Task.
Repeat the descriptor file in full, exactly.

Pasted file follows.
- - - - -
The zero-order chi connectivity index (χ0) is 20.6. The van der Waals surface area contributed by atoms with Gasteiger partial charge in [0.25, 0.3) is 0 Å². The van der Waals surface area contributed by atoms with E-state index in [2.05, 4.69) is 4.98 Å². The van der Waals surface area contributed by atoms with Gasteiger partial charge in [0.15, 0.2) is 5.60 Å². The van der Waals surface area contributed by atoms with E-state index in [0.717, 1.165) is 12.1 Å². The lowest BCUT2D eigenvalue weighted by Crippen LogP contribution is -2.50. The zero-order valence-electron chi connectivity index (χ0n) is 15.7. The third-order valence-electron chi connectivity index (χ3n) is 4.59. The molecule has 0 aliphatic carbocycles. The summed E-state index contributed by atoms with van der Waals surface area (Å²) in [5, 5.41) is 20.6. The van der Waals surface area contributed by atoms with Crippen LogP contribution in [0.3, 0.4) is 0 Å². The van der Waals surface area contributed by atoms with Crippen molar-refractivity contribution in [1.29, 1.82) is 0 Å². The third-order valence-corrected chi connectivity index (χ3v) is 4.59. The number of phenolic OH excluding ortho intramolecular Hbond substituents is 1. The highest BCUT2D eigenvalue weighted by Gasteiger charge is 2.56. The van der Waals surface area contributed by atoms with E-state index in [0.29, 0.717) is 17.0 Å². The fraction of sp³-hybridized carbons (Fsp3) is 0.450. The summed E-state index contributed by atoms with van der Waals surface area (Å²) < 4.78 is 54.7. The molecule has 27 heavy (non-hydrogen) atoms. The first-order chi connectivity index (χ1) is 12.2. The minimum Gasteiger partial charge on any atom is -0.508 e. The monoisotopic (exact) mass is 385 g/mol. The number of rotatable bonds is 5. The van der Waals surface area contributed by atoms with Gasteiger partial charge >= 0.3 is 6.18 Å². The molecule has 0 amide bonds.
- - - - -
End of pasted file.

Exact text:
The zero-order chi connectivity index (χ0) is 20.6. The van der Waals surface area contributed by atoms with Gasteiger partial charge in [0.25, 0.3) is 0 Å². The van der Waals surface area contributed by atoms with E-state index in [2.05, 4.69) is 4.98 Å². The van der Waals surface area contributed by atoms with Gasteiger partial charge in [0.15, 0.2) is 5.60 Å². The van der Waals surface area contributed by atoms with E-state index in [0.717, 1.165) is 12.1 Å². The lowest BCUT2D eigenvalue weighted by Crippen LogP contribution is -2.50. The zero-order valence-electron chi connectivity index (χ0n) is 15.7. The third-order valence-electron chi connectivity index (χ3n) is 4.59. The molecule has 0 aliphatic carbocycles. The summed E-state index contributed by atoms with van der Waals surface area (Å²) in [5, 5.41) is 20.6. The van der Waals surface area contributed by atoms with Crippen LogP contribution in [0.3, 0.4) is 0 Å². The van der Waals surface area contributed by atoms with Crippen molar-refractivity contribution in [1.29, 1.82) is 0 Å². The third-order valence-corrected chi connectivity index (χ3v) is 4.59. The number of phenolic OH excluding ortho intramolecular Hbond substituents is 1. The highest BCUT2D eigenvalue weighted by Gasteiger charge is 2.56. The van der Waals surface area contributed by atoms with E-state index in [0.29, 0.717) is 17.0 Å². The fraction of sp³-hybridized carbons (Fsp3) is 0.450. The summed E-state index contributed by atoms with van der Waals surface area (Å²) < 4.78 is 54.7. The molecule has 27 heavy (non-hydrogen) atoms. The first-order chi connectivity index (χ1) is 12.2. The minimum Gasteiger partial charge on any atom is -0.508 e. The monoisotopic (exact) mass is 385 g/mol. The number of rotatable bonds is 5. The van der Waals surface area contributed by atoms with Gasteiger partial charge >= 0.3 is 6.18 Å². The molecule has 0 amide bonds.